I went in knowing nothing about Sparks and I walked out transformed. I want to be a super-fan of this band. I want to listen to every album, every song, track down every video, read as many articles as possible, rewatch this documentary, and do all of the previous steps over and over again. You feel transported into a reality you never knew existed. Maybe you won’t be on the same wavelength as every song and every album the subjects and the “Sparks brothers” discuss, but you will definitely feel something.

There is a reason this documentary has come together. It’s not remembering fallen idols, tracking down lost geniuses, or exposing hidden truths. Sparks have been there this whole time, and we didn’t know. It feels criminals that these two haven’t had overwhelming critical and commercial success, beyond individual Asian or European markets. The film isn’t an insular fans-only experience like many band documentaries can be, nor does it make itself so broad that the identity of Sparks is lost in the shuffle. Edgar Wright and his filmmakers walk a steady tightrope of letting in newcomers of all types, pleasing the fans out there with information they probably never knew, and giving us all something special.

For 50 years and with 25 albums, Ron and Russell Mael stuck to the truth of themselves and never gave up. Constantly evolving and remarkably being ahead of the curve most of the time, they powered through adversity and obscurity to deliver music that has been more influential than anyone can chart. With this documentary and the excellence of Edgar Wright’s direction, new fans will be born over the course of 2 hours and 20 minutes. They will continue on the legacy of Sparks into the far future, long after everyone in the film has gone. Until that day comes, Sparks will never stop. The Sparks Brothers is finely-tuned, deliriously fun, joyous, touching, and stands tall as an ode to the eternal beauty of creativity.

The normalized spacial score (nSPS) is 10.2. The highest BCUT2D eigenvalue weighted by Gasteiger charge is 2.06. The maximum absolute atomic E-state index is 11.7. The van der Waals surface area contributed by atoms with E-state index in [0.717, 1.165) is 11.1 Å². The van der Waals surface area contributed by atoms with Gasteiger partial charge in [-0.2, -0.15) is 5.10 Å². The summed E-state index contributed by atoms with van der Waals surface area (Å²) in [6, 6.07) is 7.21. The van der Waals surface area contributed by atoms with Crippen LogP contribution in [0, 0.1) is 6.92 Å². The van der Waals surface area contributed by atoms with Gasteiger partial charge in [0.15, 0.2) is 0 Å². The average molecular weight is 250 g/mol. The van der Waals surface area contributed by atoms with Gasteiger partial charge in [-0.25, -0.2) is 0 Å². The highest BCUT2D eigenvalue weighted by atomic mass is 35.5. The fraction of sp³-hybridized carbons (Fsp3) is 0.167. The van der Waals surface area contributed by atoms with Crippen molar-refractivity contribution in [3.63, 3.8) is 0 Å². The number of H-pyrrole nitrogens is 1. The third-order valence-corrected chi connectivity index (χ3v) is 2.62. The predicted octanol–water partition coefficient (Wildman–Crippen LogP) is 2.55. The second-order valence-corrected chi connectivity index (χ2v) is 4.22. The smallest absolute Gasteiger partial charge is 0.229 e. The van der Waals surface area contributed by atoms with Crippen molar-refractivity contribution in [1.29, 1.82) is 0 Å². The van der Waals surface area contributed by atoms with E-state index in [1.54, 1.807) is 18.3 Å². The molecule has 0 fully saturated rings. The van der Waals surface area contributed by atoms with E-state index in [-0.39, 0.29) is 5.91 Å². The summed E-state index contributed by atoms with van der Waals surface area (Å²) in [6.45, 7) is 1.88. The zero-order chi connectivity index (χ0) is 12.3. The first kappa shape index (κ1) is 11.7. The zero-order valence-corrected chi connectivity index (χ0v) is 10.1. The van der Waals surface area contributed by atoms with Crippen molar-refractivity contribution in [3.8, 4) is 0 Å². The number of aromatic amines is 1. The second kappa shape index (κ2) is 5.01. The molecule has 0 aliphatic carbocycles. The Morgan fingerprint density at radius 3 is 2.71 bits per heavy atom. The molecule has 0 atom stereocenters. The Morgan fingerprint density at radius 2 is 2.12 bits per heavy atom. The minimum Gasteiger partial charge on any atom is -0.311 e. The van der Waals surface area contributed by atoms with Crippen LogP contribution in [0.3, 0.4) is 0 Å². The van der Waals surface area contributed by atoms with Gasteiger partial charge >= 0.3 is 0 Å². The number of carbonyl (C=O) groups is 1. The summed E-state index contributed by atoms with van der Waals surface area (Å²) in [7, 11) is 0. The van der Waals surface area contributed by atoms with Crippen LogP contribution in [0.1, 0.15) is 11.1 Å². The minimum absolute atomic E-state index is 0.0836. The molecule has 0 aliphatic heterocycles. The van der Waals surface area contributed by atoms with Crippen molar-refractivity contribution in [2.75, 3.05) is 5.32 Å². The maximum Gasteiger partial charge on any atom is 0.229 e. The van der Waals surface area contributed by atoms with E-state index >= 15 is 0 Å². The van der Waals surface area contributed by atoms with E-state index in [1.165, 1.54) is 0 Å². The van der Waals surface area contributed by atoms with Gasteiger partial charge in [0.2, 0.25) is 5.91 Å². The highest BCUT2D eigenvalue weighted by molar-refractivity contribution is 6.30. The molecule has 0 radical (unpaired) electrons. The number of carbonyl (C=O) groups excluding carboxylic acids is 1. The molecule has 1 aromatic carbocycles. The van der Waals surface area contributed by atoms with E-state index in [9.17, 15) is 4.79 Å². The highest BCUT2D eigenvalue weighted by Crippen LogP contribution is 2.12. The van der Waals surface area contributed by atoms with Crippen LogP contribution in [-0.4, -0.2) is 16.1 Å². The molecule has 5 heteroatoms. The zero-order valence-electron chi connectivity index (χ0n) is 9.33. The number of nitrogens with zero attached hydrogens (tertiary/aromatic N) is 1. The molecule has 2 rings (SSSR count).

Director: Edgar Wright


Nira Park, Edgar Wright, George Hencken, Laura Richardson

Starring: Ron Mael, Russell Mael, and a bunch of other nobodies

Christopher John

Christopher John is an emerging flim critic based in Perth and primarily writes for The Curb. He is a double-degree graduate of Edith Cowan University in Communications and Arts, and creates various flim reviews and video essays on his YouTube channel "Christopher John". Christopher has published online work with ECU's Dircksey magazine, Taste of Cinema, Pelican Magazine and Heroic Hollywood. His first love in flim is Star Wars, his newest love is Akira Kurosawa, and hopes his future love will be Tarkovsky and Studio Ghibli (he's getting to it).

Liked it? Take a second to support The Curb on Patreon
Become a patron at Patreon!